Trump the Republican Candidate

Trump the Republican Candidate

The Republican Party will select its candidate for the November 2024 Presidential election at its National Convention in July 2024, after a long series of Primary elections beginning in January. Normally, seven months before the convention, there would be considerable uncertainty as to who might be the candidate, but ex-President Trump has taken over such complete control of the Republican Party and has such an overwhelming lead over his rivals, that even though we know unexpected events happen in politics, it is virtually certain Trump will be the Republican nominee in the 2024 Presidential election. In the last 50 years, no candidate ahead by 20 points at this date has ever lost a Party nomination, and Trump’s lead over his closest rival in the latest national polls is more than twice that!

Although the Republican Convention is likely to be a simple formality, it will nevertheless be a gathering of 2472 delegates selected by individual Primary elections from 56 jurisdictions: the 50 states, Washington DC and five US territories, each with its own set of complicated rules:

  • Most delegates are elected, but some are directly named by leaders in national or state Republican Parties (there is only one Republican Party, but each state has its own branch),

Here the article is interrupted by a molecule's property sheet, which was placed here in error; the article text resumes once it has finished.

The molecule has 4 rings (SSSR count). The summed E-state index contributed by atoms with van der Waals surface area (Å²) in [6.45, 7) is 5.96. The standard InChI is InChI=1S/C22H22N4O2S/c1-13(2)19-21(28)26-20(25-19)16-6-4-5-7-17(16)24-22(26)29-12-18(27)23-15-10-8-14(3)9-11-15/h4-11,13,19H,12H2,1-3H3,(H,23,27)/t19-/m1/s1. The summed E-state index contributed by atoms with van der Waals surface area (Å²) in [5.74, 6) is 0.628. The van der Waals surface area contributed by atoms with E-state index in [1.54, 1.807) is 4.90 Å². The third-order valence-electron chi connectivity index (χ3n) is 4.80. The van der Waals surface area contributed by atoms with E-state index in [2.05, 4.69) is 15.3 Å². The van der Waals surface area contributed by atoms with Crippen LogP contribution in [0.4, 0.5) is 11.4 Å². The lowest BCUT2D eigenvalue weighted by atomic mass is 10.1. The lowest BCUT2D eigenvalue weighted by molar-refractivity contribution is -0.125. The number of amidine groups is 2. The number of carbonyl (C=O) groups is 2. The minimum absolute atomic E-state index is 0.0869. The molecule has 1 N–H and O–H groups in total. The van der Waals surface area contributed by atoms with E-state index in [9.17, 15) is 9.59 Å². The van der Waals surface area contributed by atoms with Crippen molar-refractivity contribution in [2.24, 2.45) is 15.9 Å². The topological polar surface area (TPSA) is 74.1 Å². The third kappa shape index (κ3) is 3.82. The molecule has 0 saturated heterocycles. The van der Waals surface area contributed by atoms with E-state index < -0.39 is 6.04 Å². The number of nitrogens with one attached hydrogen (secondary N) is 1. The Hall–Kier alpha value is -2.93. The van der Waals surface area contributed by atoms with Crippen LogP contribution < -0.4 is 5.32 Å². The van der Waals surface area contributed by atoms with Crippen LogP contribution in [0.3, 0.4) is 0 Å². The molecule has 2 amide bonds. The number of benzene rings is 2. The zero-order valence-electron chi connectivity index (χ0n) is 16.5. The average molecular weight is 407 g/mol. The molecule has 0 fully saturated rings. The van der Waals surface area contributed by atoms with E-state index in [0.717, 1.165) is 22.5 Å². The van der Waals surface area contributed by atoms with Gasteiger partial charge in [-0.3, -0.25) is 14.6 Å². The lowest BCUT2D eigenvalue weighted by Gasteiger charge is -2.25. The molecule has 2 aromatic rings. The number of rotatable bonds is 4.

• Most jurisdictions have secret ballot Primary elections, but some, including the first on the calendar in Iowa, have “Caucuses”, where discussion groups publicly identify their preferences,
  • Some Primary elections are “closed”, where only Republican Party members can vote, some “Open” where anyone can vote and some “semi-closed” with different rules for eligibility to vote,
  • Most Republican Primary elections are “winner take all” where the leading candidate gets all of the delegates, but some states have proportional allocation of delegates according to the share of votes, or mixed systems.

Voter turnout in Primaries is much lower than in Presidential elections: in 2016 and 2020 about 25% of eligible voters participated in Primaries as compared to 66% for the 2020 Presidential election. Voters in Primary elections tend to be older, wealthier, more strongly affiliated and holding more radical positions than general election voters. In the Republican Party, they tend to come from Trump’s base of faithful followers, representing an estimated 30%-40% of all Republicans.

How could Trump have gotten so far ahead, a man formally indicted for 91 different crimes, having lost every election since his surprising victory in 2016, having fomented an insurrection on January 6, 2021 to prevent accreditation of the 2020 election result?

The media, the Democratic Party and much of the world have consistently under¬≠estimated Donald Trump. He is an exceptionally talented politician, the dominant figure in US politics over the last decade, with an extraordinary ability to connect with people. His electorate believe that the former president “fights for people like me”, they are committed to him, personally. Almost every Republican who dared oppose him, quickly lost the next election.